“We confirm that all the evil [people], plus Gaddafi, have vanished from this beloved country,” interim Prime Minister Mahmoud Jibril said in Tripoli, as the body was delivered – a prize of war – to Misrata, the city whose siege and suffering at the hands of Gaddafi’s forces made it a symbol of the rebel cause.

“It’s time to start a new Libya, a united Libya,” Jibril added. “One people, one future.”

A formal declaration of liberation, that will set the clock ticking on a timeline to elections, will be made by Friday, he said.

French President Nicolas Sarkozy, who spearheaded a Franco-British move in NATO to back the revolt against Gaddafi, hailed a turn of events that few had expected so soon, since there had been little evidence that Gaddafi himself was in Sirte.

But he also alluded to fears that, without the glue of hatred for Gaddafi, the new Libya could descend, like Saddam Hussein’s Iraq, into bloody factionalism: “The liberation of Sirte must signal... the start of a process... to establish a democratic system in which all groups in the country have their place and where fundamental freedoms are guaranteed,” he said.

NATO said it would wind down its military mission in Libya.

In Benghazi, thousands took to the streets, firing weapons and dancing under the old tricolor flag revived by Gaddafi’s opponents.

In Sirte, a one-time fishing village that Gaddafi’s grandiose schemes styled a new “capital of Africa” for the “king of kings,” fighters whooped with delight and brandished a golden pistol they said they had taken from him.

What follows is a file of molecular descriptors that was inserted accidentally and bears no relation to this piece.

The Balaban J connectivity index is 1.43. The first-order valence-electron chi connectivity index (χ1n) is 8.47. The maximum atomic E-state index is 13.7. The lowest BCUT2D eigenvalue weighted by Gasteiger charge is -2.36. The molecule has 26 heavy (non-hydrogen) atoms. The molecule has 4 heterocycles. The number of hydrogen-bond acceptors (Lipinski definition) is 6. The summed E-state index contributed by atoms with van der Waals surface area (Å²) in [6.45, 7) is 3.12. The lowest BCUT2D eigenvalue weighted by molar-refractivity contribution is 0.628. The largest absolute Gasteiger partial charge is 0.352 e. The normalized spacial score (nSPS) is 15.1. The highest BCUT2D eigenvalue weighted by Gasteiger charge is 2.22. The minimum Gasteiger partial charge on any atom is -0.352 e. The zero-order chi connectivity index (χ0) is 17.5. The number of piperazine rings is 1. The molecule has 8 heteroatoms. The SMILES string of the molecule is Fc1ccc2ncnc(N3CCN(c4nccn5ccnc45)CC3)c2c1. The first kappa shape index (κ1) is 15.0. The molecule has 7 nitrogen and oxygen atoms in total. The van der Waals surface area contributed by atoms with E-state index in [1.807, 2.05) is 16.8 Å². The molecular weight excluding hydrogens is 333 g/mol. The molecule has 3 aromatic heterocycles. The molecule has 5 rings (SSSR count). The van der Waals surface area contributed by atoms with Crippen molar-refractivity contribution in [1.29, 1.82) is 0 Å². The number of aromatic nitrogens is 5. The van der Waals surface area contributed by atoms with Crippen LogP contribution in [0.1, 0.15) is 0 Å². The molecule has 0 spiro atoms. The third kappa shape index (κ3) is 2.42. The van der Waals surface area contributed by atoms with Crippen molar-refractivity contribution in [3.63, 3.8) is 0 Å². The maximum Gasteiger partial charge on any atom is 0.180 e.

Accounts were hazy of his final hours, though there was no shortage of fighters willing to claim they saw Gaddafi – who had long pledged to go down fighting – cringing underground, like Iraq’s Hussein eight years ago, and pleading for his life.

Libyan television carried video of two drainage pipes, about a meter across, where it said fighters had cornered a man who long inspired both fear and admiration around the world.

An announcement of final liberation was expected in an address by the head of the NTC to the nation of six million. The group faces the challenge of turning oil wealth once monopolized by Gaddafi and his clan into a democracy, that can heal an array of tribal and ethnic divisions he exploited.

The eight weeks since the fall of Tripoli have tested the nerves of the motley alliance of anti-Gaddafi forces and their Western and Arab-backers, who had begun to question the ability of the NTC forces to root out diehard Gaddafi loyalists in Sirte and a couple of other towns.

Gaddafi, wanted by the International Criminal Court on charges of ordering the killing of civilians, was toppled by rebel forces on August 23, a week short of the 42nd anniversary of the military coup which brought him to power in 1969.

Hundreds of NTC troops had surrounded the Mediterranean coastal town of Sirte for weeks in a chaotic struggle that killed and wounded scores of the besieging forces and an unknown number of defenders. One NTC official on Thursday recalled an estimate that some 40,000 have died this year.

The death of Gaddafi is a setback to campaigners seeking the full truth about the 1988 bombing over Lockerbie in Scotland of Pan Am flight 103 which claimed 270 lives, mainly Americans, and for which one of Gaddafi’s agents was convicted.

Jim Swire, the father of one of the Lockerbie victims, said: “There is much still to be resolved, and we may now have lost an opportunity for getting nearer the truth.”